2020: Holton Youth and Family Center in Milwaukee becomes the new home for STRONG Child & Adolescent Day Treatment.

2021: CFS Rochester moves from an office in a local church to a leased space at 2720 Superior Drive NW.

2021: Lakeville, MN location nearly doubles in treatment space with a lower level renovation.

2021: CFS care management services introduced in Minnesota.

2021: CFS creates the School-Based Counseling Partnership Program to leverage available dollars to meet demand for services in schools.

2022: “Better Outcomes Now” initiative begins to strengthen client-centered care and gather aggregate data on treatment progress across the agency.

2022: After a pilot program with St. Paul’s Muskego, CFS begins its congregational partnership program, working with congregations to offer mental health ministry in clinics on the congregation campuses.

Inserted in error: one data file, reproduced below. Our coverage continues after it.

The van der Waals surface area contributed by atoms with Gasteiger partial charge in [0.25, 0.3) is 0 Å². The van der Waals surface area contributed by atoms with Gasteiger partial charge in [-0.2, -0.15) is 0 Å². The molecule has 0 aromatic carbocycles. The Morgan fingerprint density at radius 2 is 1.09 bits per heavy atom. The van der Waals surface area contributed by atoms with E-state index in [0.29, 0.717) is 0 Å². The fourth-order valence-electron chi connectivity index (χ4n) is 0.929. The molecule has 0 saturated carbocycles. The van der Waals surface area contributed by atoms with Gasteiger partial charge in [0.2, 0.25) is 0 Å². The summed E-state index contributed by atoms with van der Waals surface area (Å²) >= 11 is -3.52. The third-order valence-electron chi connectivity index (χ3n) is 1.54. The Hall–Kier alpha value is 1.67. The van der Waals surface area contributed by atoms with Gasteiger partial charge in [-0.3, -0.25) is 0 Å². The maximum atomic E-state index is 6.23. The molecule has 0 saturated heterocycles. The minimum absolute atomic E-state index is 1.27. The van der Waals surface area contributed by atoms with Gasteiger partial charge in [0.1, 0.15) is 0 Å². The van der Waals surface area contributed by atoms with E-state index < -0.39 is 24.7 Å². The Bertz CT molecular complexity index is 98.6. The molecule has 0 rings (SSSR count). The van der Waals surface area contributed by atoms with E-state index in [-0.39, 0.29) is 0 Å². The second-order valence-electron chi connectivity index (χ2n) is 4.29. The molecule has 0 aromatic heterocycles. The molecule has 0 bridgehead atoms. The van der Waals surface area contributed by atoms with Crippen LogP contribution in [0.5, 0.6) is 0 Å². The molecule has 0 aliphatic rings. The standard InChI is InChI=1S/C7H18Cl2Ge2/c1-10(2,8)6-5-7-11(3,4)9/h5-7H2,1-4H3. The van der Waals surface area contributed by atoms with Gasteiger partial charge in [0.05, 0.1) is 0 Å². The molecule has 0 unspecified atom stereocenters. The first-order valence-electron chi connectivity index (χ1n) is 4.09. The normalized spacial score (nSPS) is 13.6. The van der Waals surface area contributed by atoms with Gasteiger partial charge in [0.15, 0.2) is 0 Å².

2022: First congregational partnership in Arizona begins with the opening of a counseling clinic at Emmaus Lutheran Church in Phoenix. The following year, Heritage Lutheran Church in Gilbert, AZ opens its clinic. CFS now has in-person counseling available in Arizona.

2023: CFS closes the Lakeville, MN location. In-person day treatment is consolidated to the Mankato location with online day treatment offered throughout Minnesota.

2023: CFS closes its Brookfield, Wis. location and moves outpatient and intensive outpatient services to its Germantown, WI location. Outpatient services also increase at the partnership clinics with St. Paul’s Muskego and Living Word Lutheran in Waukesha.

2023: CFS relinquishes management responsibilities for The Gardens of Hartford. The Gardens is owned by Spero Senior Ministries and now managed by Koru Health. This marks the end of senior services for CFS, now fully focused on mental health ministry.